Widgets Magazine

Lakshman: Top 10 Stanford football games of the past four years, Part III

If you have been following my attempt to document my favorite Stanford football games of the last four years (and thanks for reading!), you probably noticed that one particular opponent has remained conspicuously absent thus far. In this final installment of the three-part series, I’ll try to remedy this gaping, duck-shaped hole in the top 10 list by focusing on two of the most remarkable games in the program’s history.

When the Class of 2016 first came to campus back in the fall of 2012, Stanford was in the midst of an Oregon crisis. In each of the previous two years, the Cardinal had fallen one game short of a perfect regular season at the hands of two dominating Oregon performances. Headlined by Andrew Luck and a number of other NFL regulars, those 2010 and 2011 Stanford teams were legitimate threats to play in the national championship game, and they probably would have gotten away with it too if it weren’t for that meddling Chip Kelly and his army of neon-green blurs.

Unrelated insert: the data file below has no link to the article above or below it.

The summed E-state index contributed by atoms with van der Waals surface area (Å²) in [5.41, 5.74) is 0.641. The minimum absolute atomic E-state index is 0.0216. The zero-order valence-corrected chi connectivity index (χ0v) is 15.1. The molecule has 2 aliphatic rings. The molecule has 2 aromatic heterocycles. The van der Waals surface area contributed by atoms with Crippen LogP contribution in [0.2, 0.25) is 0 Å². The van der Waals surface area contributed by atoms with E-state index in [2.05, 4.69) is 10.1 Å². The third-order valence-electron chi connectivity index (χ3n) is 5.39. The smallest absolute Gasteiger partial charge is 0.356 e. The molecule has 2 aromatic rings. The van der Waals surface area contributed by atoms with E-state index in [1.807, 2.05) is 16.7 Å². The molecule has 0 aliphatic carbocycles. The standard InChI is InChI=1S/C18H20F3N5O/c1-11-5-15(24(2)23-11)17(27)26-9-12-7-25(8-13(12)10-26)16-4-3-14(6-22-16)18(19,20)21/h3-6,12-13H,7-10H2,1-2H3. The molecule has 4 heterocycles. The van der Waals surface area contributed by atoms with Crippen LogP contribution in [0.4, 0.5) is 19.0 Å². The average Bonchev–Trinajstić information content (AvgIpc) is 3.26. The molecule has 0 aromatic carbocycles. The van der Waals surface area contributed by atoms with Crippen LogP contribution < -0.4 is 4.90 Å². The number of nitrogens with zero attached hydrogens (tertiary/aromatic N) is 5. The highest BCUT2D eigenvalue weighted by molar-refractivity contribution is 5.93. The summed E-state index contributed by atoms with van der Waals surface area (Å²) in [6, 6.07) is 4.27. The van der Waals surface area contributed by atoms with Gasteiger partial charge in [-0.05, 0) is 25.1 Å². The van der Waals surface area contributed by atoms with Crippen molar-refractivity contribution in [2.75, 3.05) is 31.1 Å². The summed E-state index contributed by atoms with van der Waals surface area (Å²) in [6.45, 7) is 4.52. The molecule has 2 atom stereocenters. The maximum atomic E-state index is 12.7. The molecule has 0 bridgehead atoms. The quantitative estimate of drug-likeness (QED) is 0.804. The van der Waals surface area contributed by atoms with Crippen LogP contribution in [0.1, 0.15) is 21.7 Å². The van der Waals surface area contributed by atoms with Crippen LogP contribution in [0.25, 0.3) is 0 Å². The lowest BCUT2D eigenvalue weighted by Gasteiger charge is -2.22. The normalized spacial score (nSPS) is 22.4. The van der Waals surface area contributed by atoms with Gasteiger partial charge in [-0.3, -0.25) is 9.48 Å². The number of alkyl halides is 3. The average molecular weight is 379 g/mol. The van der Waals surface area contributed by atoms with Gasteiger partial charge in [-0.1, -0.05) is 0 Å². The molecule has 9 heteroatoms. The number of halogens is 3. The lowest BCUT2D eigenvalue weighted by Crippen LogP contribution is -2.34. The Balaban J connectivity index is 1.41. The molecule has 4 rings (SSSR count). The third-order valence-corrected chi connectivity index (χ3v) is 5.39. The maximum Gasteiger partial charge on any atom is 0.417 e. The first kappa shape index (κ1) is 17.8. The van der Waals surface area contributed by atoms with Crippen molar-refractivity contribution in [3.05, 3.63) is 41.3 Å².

For as good as they had been since the turn of the decade, the Cardinal had a legitimacy problem. Was Oregon proof that there was a ceiling on how good Stanford football could be? With Luck gone and the influence of Jim Harbaugh rapidly fading, was Stanford’s brush with the big boys officially done?

With those questions in mind, we set the stage for the two cataclysmic tilts between Stanford and Oregon that shaped the balance of power in the Pac-12, the national title chase and the very course of football on The Farm.

2. Stanford 17, Oregon 14 (2012)

When it comes to predicting major Stanford football games, I tend to be quite pessimistic, but there’s a major difference between feeling uneasy about a game and not being able to envision a scenario in which Stanford could win that doesn’t involve natural disasters or unicorns. Heading into a pivotal road matchup with No. 2 Oregon in Autzen Stadium, a venue that had grown accustomed to public slaughterings of helpless Pac-12 opponents for amusement, I gave Stanford absolutely no chance of competing.